Subsequent newspaper articles reported George’s status as a prisoner of war. None of these articles are dated, but are likely from early January 1945. Two of the articles were very similar, but provided slightly different details.

Prisoners of War

and

Sergeant Farrar Is Prisoner of Nazis

Both articles refer to my father as “Edwin” Farrar, the name he was called by family, rather than “George” Farrar, as he was known in the service. Both also mention his duty as a B-17 gunner, his Air Medal, and note he was a gunnery instructor, with one article adding the location detail of Albuquerque, New Mexico (rather than Kingman, Arizona as in the previous MIA article) and Ardmore, Oklahoma.

Both articles also mention brothers Carroll and Robert (Bob). Both identify Carroll as a Staff Sergeant with one noting his branch of service as Army Air Corps. Both identify Bob’s branch of service as the U.S. Navy with the additional detail of his duty as Watertender, and his rank of Third Class in one article. (Watertender is defined as “a crewman aboard a steam-powered ship who is responsible for tending to the fires and boilers in the ship’s engine room.”)

The news of Ed Farrar’s POW status even made the Susanville, California newspaper. His oldest sister Geraldine, “Gerry,” must have reported the story to her local paper after learning the wonderful news from home.

Previously “Missing”, Is Reported a Prisoner

I must assume that Ed Farrar’s POW postcard had been received by this time also as the telegram did not mention his condition. The postcard, with its report that he was in “good health” (and with “slightly wounded” canceled out) must have led Ed’s family to believe he was uninjured. And at this point, it is clear that the assumption was that his plane was shot down rather than being involved in a mid-air collision.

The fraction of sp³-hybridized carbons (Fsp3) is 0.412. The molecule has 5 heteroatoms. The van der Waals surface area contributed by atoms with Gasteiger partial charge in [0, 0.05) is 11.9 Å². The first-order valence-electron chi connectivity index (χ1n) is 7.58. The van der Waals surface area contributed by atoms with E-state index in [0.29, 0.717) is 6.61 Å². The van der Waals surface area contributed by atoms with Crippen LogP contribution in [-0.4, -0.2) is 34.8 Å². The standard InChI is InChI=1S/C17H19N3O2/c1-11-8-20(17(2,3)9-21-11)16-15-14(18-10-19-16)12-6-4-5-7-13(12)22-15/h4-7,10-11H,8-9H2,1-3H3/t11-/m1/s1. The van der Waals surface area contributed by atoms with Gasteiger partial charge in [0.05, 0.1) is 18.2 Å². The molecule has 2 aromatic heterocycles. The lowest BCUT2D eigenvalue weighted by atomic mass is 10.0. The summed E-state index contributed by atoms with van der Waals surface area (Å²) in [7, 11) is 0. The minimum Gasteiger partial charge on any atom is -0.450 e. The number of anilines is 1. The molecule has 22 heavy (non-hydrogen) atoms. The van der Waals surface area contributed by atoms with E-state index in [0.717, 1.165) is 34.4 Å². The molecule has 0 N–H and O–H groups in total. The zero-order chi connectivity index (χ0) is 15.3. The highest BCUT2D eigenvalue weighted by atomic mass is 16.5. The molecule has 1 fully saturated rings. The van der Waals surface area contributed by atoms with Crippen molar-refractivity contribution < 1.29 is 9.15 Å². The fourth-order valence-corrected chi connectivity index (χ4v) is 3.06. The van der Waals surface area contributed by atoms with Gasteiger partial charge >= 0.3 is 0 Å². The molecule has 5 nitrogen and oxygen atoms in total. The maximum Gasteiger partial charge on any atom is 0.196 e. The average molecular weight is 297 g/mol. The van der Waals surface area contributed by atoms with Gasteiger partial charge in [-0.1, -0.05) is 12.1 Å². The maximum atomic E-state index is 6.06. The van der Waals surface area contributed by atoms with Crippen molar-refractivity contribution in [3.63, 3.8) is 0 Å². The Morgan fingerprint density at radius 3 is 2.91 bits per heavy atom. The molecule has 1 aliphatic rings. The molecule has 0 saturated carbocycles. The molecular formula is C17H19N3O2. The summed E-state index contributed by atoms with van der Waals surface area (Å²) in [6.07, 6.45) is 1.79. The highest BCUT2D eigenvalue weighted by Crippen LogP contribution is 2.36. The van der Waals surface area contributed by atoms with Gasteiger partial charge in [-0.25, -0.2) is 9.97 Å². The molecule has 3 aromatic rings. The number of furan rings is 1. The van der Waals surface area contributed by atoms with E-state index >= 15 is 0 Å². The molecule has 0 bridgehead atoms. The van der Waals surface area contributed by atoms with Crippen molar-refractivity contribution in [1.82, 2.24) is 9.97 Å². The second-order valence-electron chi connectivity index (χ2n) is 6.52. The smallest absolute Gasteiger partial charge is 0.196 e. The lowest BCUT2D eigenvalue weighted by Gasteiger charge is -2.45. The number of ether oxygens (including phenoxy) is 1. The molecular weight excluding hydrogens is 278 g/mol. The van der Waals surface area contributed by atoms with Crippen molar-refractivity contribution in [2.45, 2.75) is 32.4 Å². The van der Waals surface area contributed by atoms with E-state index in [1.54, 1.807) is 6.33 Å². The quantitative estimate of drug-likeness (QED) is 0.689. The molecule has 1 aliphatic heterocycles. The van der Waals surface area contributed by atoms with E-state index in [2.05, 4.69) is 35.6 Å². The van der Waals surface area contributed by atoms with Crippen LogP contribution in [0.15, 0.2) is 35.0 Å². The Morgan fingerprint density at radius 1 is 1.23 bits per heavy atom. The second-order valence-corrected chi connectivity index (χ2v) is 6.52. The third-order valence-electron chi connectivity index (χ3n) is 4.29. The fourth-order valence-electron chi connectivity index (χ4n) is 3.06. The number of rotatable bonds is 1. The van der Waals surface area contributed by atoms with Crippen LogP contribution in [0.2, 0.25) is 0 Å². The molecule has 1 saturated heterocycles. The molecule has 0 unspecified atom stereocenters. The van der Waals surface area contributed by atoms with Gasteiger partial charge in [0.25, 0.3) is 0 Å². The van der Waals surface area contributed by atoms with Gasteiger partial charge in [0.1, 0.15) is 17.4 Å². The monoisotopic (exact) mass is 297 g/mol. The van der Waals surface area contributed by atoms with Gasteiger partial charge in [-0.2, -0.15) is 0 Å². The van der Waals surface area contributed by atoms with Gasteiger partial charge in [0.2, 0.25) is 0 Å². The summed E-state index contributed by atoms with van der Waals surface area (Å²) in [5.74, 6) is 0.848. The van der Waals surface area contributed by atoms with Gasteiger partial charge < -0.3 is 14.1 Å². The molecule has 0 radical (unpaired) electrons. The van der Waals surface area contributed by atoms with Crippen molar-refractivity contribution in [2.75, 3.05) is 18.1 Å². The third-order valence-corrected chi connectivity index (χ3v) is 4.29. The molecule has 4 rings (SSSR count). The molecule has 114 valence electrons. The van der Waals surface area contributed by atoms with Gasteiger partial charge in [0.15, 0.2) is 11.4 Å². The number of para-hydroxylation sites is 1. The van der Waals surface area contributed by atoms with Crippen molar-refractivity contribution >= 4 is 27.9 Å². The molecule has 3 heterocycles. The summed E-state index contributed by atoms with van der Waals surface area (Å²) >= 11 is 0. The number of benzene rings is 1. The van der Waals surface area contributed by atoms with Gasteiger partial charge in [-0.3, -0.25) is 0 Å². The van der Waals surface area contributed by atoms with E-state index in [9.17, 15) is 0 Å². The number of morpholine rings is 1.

George Edwin Farrar’s sister Gerry (Mrs. W.C. Mass) also reported to her local paper that her brother had written to her and said, “With the things the Red Cross gives us we get plenty to eat.” If that was so, why would he have written to his mother on 24 October 1944 that, “I hope you will have plenty chicken when I get there. I think I could eat a couple all alone.”

The Red Cross Appreciated!

I believe prisoners in the German hospitals may have been fed more and better than the prisoners in the POW camps, but still of insufficient calories and nutrients.

It was not that the Red Cross wasn’t providing. It was that the Germans were not distributing the packages to the prisoners – at least the enlisted POW’s, but letting them slowly starve instead. With the Americans and British bombing the railways, many Red Cross packages did not get to their intended destinations. But many packages did and were hoarded by the Nazi POW camp leaders instead of distributing them to the prisoners.

The March